Fraud on the Internet

Postal Inspectors Confront a New Challenge

 


When asked why he robbed banks, Willie “the Actor” Sutton, a notorious gangster of the 1940s and 1950s, said, “Because that’s where the money is.” Sutton knew where the money was then, and today’s criminal knows where it is now: the Internet. A new breed of scam artists is using modern technology to swindle far more money than Sutton ever dreamed.

While some call the Internet a new frontier for fraud, it may be more accurate to view it as a new battleground for fraud, where war is being waged by those who want to use it for their own illegal ends, and those in the criminal justice system who are fighting to keep this new venue for consumers crime-free. The Internet is teeming with schemes, as swindlers learn how easy it is to exploit innocent victims via this semi-anonymous medium. Law enforcement officials and fraud examiners must be prepared to meet the challenge.

For more than 200 years, postal inspectors have safeguarded customers of the U.S. Postal Service. As we enter a new millennium, the U.S. Postal Inspection Service remains committed to its tradition of consumer education and protection. Continuing the emphasis on halting traditional fraud schemes, the Postal Inspection Service now is addressing the issue of fraud on the Internet.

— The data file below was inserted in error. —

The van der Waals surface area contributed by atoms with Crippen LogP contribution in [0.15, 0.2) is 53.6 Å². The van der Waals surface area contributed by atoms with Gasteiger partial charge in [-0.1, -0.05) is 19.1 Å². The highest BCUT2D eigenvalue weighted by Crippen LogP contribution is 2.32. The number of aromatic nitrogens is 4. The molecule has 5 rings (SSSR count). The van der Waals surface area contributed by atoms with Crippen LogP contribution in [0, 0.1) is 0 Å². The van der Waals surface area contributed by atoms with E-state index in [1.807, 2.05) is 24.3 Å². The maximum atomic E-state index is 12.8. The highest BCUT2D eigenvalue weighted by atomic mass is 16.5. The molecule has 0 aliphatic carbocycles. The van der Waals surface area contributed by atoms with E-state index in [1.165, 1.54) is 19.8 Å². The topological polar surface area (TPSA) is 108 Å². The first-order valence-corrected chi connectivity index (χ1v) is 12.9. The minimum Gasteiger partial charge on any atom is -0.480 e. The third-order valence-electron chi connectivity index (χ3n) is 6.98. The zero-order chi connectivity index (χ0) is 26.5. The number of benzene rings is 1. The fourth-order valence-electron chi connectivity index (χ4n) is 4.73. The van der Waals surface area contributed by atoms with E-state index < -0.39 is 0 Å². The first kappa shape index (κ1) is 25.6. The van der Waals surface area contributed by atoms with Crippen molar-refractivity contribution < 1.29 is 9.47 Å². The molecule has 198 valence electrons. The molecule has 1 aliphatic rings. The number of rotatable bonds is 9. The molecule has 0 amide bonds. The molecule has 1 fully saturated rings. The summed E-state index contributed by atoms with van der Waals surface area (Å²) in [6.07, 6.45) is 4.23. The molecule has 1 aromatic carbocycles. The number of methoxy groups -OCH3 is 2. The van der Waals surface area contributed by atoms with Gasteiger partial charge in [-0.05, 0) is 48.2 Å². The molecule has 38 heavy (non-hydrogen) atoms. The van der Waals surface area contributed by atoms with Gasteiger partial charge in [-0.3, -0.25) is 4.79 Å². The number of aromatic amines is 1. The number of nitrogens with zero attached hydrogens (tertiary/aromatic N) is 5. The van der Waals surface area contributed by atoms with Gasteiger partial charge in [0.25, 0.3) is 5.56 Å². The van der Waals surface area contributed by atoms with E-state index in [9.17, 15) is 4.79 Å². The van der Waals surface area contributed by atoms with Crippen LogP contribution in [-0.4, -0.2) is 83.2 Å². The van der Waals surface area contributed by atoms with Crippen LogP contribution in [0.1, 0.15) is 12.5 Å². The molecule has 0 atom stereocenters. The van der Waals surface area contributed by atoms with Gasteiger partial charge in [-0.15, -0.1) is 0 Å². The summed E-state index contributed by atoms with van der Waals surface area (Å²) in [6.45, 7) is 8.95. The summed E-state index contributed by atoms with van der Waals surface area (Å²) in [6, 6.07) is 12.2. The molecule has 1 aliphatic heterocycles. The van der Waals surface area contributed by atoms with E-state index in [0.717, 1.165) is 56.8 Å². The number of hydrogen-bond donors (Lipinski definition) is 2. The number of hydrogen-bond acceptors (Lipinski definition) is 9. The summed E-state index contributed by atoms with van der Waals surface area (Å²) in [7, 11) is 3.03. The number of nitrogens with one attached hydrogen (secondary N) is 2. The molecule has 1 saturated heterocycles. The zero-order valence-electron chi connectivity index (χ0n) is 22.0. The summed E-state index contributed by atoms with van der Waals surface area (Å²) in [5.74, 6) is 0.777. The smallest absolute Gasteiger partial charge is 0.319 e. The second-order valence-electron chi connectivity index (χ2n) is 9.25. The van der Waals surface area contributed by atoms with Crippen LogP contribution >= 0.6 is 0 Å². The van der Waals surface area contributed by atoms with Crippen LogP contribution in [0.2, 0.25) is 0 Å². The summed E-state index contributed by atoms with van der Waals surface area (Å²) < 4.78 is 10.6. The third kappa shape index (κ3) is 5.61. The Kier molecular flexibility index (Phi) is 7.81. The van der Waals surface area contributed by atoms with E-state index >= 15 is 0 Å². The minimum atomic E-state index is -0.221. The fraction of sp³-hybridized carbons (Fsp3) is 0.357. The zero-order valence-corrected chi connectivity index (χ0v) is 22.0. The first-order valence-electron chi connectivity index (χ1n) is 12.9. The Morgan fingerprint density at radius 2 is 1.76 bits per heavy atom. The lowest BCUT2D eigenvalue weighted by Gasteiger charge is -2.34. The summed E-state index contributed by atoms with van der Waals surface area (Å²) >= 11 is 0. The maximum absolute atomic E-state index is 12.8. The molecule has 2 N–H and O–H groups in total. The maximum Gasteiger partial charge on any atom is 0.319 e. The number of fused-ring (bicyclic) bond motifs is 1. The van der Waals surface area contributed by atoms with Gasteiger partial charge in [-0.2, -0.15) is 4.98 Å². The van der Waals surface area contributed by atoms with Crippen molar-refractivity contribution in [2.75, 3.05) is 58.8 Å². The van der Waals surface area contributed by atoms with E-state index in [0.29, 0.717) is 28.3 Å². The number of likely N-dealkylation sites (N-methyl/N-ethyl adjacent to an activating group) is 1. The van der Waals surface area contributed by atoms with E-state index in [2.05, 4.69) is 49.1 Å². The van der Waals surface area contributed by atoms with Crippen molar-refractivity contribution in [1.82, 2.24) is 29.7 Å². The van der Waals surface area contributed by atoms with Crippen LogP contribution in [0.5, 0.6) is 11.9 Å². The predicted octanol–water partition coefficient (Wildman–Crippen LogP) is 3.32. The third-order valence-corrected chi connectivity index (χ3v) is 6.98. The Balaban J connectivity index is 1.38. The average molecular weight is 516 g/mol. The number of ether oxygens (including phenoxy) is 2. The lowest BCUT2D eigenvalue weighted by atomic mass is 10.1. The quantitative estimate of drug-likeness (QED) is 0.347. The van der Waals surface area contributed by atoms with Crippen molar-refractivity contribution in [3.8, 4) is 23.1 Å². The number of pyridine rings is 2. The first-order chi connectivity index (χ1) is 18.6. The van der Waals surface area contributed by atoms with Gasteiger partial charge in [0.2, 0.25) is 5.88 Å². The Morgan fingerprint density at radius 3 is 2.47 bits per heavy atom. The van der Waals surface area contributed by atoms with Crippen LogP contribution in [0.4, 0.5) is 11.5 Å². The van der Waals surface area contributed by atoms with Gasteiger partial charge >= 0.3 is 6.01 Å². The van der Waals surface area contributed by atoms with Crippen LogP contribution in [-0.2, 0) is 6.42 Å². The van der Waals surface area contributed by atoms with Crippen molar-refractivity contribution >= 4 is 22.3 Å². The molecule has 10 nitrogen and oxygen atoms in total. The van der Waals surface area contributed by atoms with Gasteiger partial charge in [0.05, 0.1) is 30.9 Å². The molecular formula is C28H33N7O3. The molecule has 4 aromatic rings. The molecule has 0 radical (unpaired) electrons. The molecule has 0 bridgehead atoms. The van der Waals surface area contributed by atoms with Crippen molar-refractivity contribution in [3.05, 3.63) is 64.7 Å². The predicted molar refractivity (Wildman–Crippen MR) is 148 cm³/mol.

What do postal inspectors, protectors of the U.S. Mail, have to do with Internet fraud? Fraud on the Internet results in mail fraud when cyberscammers receive payments for their illegal schemes through the U.S. Mail.

The Net Keeps Growing  

Studies indicate that in 1994 about one million Americans went “online,” and by May 1996, about 35 million were “surfing the Net.” Recent figures are even more astonishing: More than 100 million people are now online, and within a few years that number could double. New technology that brings the World Wide Web to your television set may speed that growth.

Young people are not the only ones using the Net: Sixty-seven percent of users are 30 years or older, and 19 percent are more than 50 years, according to the U.S. Department of Commerce. About 10 million people have made a purchase online, and electronic commerce is expected to reach $300 billion by 2002, the Commerce Department said. Internet users are more affluent than the average population – about 42 percent have incomes greater than $50,000, making them perfect targets for scammers. Internet users are also better educated than most. A better education may protect some from fraudulent schemes, but greed and naiveté often win over common sense.

 

 

 


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